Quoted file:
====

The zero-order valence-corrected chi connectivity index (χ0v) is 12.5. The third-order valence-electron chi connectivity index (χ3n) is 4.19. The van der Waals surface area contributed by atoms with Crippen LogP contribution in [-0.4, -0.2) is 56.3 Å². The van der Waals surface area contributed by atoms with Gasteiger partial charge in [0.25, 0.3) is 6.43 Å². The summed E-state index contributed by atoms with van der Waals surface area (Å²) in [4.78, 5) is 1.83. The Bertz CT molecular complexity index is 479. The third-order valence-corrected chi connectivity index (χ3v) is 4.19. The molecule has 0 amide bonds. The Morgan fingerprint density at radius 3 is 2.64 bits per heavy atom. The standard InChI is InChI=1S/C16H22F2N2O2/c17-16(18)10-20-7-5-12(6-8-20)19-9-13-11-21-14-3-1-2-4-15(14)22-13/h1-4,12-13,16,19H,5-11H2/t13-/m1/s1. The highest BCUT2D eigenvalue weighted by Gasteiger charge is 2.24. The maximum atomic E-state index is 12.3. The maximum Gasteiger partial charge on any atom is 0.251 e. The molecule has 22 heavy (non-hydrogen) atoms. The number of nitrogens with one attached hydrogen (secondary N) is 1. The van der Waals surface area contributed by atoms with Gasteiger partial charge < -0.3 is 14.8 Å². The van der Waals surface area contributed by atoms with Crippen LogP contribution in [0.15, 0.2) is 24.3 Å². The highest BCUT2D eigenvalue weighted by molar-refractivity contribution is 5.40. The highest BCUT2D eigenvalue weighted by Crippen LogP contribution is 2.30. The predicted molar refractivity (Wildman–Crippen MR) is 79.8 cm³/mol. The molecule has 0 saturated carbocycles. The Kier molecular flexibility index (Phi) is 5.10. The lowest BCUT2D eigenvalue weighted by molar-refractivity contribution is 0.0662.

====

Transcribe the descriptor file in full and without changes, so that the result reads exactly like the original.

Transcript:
The zero-order valence-corrected chi connectivity index (χ0v) is 12.5. The third-order valence-electron chi connectivity index (χ3n) is 4.19. The van der Waals surface area contributed by atoms with Crippen LogP contribution in [-0.4, -0.2) is 56.3 Å². The van der Waals surface area contributed by atoms with Gasteiger partial charge in [0.25, 0.3) is 6.43 Å². The summed E-state index contributed by atoms with van der Waals surface area (Å²) in [4.78, 5) is 1.83. The Bertz CT molecular complexity index is 479. The third-order valence-corrected chi connectivity index (χ3v) is 4.19. The molecule has 0 amide bonds. The Morgan fingerprint density at radius 3 is 2.64 bits per heavy atom. The standard InChI is InChI=1S/C16H22F2N2O2/c17-16(18)10-20-7-5-12(6-8-20)19-9-13-11-21-14-3-1-2-4-15(14)22-13/h1-4,12-13,16,19H,5-11H2/t13-/m1/s1. The highest BCUT2D eigenvalue weighted by Gasteiger charge is 2.24. The maximum atomic E-state index is 12.3. The maximum Gasteiger partial charge on any atom is 0.251 e. The molecule has 22 heavy (non-hydrogen) atoms. The number of nitrogens with one attached hydrogen (secondary N) is 1. The van der Waals surface area contributed by atoms with Gasteiger partial charge < -0.3 is 14.8 Å². The van der Waals surface area contributed by atoms with Crippen LogP contribution in [0.15, 0.2) is 24.3 Å². The highest BCUT2D eigenvalue weighted by molar-refractivity contribution is 5.40. The highest BCUT2D eigenvalue weighted by Crippen LogP contribution is 2.30. The predicted molar refractivity (Wildman–Crippen MR) is 79.8 cm³/mol. The molecule has 0 saturated carbocycles. The Kier molecular flexibility index (Phi) is 5.10. The lowest BCUT2D eigenvalue weighted by molar-refractivity contribution is 0.0662.